The knowledge: Vulnerable customers

Sandie Dunn, People Development Manager at Legal & General Investment Management – Retail (LGIM Retail), gives some advice on dealing with vulnerable customers

vulnerable customers

The Financial Conduct Authority (FCA) requires companies that sell financial products to ensure that vulnerable customers or those “susceptible to detriment” are given an “appropriate level of care and consideration” to allow them to access products and services.

Sandie Dunn ACSI outlines four tips on this, based on the FCA’s Occasional paper no.8: Consumer vulnerability.
1. Identify the Triple P

Find the people, processes and products that may be preventing customers gaining equal access to the company’s services. Look at these through the lens of different vulnerabilities and determine the barriers that may not otherwise  be apparent. For example, there may not be facilities for deaf customers to communicate in real time, so they may be forced to give security information to someone else. Or staff might not understand differences in Power of Attorney, which could result in wrongly accepting an instruction and contributing to financial fraud. Or there may be products that discontinue if the monthly investment falls below a certain amount, which could exclude customers at their most vulnerable time.

2. Involve the experts

Consult experts or any organisation relevant to your firm’s customer base. For example, LGIM Retail recently consulted experts such as Age UK and the Alzheimer’s Society, and spoke to clients at New Horizons Day Centre for people with illnesses or disabilities who require additional support. This resulted in a film being produced for staff training purposes. It highlights the various impacts of vulnerabilities, such as communication difficulties, embarrassment, or feeling rushed or confused by the volume of information requested or given. If adequate support is provided to overcome these effects, it allows vulnerable customers to retain their independence, and  fulfils the requirement for “care and consideration” stated in the FCA’s paper.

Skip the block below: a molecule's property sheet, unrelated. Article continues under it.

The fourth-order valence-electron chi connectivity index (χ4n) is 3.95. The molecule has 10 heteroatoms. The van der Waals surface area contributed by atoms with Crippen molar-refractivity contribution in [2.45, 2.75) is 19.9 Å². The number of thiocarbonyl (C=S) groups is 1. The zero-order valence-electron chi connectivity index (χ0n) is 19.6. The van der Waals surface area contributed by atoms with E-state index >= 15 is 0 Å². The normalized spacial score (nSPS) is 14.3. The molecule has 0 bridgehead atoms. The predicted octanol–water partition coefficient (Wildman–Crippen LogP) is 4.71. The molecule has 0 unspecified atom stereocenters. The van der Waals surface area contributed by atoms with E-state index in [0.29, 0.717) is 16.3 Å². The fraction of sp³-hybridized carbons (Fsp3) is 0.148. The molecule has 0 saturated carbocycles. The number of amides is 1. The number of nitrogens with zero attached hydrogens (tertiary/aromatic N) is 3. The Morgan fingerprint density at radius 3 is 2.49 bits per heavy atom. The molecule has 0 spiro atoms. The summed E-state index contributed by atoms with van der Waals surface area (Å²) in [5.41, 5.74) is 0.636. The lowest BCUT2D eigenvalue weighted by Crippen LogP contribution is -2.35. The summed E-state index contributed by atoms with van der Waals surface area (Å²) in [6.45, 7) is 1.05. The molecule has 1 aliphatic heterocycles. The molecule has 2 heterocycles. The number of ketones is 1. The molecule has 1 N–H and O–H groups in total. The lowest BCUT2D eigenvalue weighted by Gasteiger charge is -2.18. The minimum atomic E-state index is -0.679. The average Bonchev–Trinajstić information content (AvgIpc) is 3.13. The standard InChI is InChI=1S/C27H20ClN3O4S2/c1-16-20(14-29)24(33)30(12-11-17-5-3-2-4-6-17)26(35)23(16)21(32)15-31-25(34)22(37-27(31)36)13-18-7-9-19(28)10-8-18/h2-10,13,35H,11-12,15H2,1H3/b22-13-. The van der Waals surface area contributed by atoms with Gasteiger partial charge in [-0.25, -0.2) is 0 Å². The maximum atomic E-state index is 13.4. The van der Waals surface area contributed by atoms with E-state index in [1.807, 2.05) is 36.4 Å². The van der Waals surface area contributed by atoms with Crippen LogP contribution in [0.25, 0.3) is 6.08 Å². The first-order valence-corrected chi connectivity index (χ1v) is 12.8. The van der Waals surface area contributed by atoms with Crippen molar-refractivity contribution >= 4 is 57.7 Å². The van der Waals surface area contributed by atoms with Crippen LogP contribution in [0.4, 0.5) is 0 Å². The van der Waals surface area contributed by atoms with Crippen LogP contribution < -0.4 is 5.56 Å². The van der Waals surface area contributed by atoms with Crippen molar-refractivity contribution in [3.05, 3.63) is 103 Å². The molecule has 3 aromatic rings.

3. Improve the peopleImprove the people, processes and products that are causing issues or making customers more “susceptible to detriment”. Give staff the flexibility and autonomy to make changes that allow them to provide the “appropriate care” required by the FCA. Simply making information available on the intranet is not enough – the ‘best practice’ case studies in the FCA paper show that the best companies have assessed their barriers and made adjustments on a holistic basis.

4. Extend principlesExtend the principles of the company’s Equality and Diversity policies to your customer base. Embrace diversity and adapt policies so that customers are not automatically disadvantaged or vulnerable at critical times when they need additional support.

Published: 31 Mar 2016
  • Compliance, Regulation & Risk
  • The knowledge

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